4. David Lloyd Sutton says:

    In a similar vein to the Florida photography-felony nonsense for votes, a few years ago Diane Feinstein cosponsored a bill in committee (it never made it to the floor) that would have forbidden ANY scenes of violence in movies or television shows. That was for the PTA voters, apparently. Congress critters often seem to live on another planet, don’t they? Agree with you, Walter, trespassing and taking pictures of piggies and leaves are different matters. PETA and similar nuts are apparently eliciting, on a small scale, the same sort of draconian and self hurting reaction the terrorists have vis-a-vis our travel. Hope it stays at the level of posturing. Apprehensive though, because stuff like NAIS gets real traction with the regulator mentality/factory farm coalition. Folks who run caged mini-poodles in batteries like rabbits (I’ve seen those at a distance in Missouri) and people who run pigs in total confinement have to be worried about the potential for their sordid operations getting public notice.

  5. Nance says:

    Walter, I didn’t know how to post a comment about your opening photo — I love that photo. That “lane” photo. And I do enjoy reading all these comments too.

    I really do not enjoy typing in the “reCAPTCHA” words, to verify my entry . . . but I can put up with that. I will do it.

    • Aye, sorry about the test for humanness. I get about 111 spam for every 3 comments (current count I’m looking at). Dealing with the spam was eating up too much time. The reCAPTCHA is mildly annoying for us humans but stops virtually all spam. Spam should be fried and eaten. :)

  6. Lindsey says:

    I have a dude in my neighborhood who parks his jacked up jeep on the most ridiculous incline. Not because he has to. But because he can. I think it’s hysterical. Mostly b/c I think he works in an office b/c I always see him driving in a suit. And then I feel bad that he has to sit in an office all day!
    All hail extreme parkers!

  7. Lola Brown says:

    I just found your blog and am so grateful to you for all of the information. We bought fifty acres in Nova Scotia and it was clear cut 7 ish years ago. We had hogs growing up and my husband and I planned on raising our own to eat each year but we were just given a lovely Berkshire sow who’s weaned her third litter (she had 13!) and we’re buying one of her gilts to see how she does with her first litter. I’m hoping they will help clear out all of the saplings and brush so we can eventually graze them on pasture. I’ll be coming back here a lot to scan your old posts because they are so informative. Maybe we’ll have ourselves a nice herd soon. I think we’ll start with AI for now until we can afford to keep a boar. Anyway, thank you for the fantastic information. I’m off to find a local source of whey.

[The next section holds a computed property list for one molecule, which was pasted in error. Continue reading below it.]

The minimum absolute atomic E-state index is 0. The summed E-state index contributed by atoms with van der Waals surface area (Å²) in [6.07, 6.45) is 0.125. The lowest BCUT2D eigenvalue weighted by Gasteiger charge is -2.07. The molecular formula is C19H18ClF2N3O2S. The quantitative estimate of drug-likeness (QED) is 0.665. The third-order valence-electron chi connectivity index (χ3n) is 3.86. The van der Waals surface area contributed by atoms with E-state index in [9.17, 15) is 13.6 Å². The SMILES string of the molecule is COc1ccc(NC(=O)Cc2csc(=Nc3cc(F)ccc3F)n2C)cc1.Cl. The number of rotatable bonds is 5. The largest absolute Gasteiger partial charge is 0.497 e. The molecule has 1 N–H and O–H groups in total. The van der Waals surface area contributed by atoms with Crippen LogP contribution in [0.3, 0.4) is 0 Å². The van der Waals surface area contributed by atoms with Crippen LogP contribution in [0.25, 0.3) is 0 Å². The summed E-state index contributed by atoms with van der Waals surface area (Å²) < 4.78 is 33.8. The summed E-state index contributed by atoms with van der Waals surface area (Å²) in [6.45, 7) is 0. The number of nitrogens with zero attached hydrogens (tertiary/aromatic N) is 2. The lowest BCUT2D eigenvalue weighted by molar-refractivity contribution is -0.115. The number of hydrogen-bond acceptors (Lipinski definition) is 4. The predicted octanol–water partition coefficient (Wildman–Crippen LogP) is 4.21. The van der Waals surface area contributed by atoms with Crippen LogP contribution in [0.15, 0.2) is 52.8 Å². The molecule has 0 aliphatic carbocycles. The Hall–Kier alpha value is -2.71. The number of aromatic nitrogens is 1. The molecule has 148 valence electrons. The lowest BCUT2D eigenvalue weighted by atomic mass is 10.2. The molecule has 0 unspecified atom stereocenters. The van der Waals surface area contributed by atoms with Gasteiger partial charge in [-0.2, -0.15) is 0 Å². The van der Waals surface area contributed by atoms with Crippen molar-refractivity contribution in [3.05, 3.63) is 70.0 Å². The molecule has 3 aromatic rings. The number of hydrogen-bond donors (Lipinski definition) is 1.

• Lola, two sows and even one set of offspring from each won’t make much dent in fifty acres of regen saplings. To get the most bang for your bush hog bite use managed intensive rotational grazing and combine them with goats or sheep who are excellent co-grazers for pigs. We also run chickens with ours. The poultry break apart the manure patties, smooth the soil and eat insects – organic pest control. Pick the best of each of their litters and grow your herd from there. In the mean time, before you have enough animals for that acreage (~300 to 500 pigs/sheep) you’ll want to brush hog it mechanically to help keep the regen down and seed it with grasses, clovers and perhaps alfalfa to name a few. Enjoy your home grown meat!

  8. Lola Brown says:

    Thanks for the quick response! Yes, we know that won’t touch our fifty acres of brush but we’re starting with the few acres close to the house for now until we can afford to expand. Thanks for the brush hog advice. Your right, we should keep it cut down. I’ll look into seeding it. We get some heritage chickens in a few weeks and I’m hoping to eventually have a lot to help with bugs (TICKS!) as well. I should probably back read your blog now :)

  9. Timelord Victorious says:

    Hey! that’s my TARDIS! For the record she’s been off road quite a bit with a local Jeep club and following the TREAD lightly guide lines to preserve VT’s class 4’s and trails.

    In the winter snow filled parking bays AKA Jeep bays are all I have, plus point there is always parking in winter!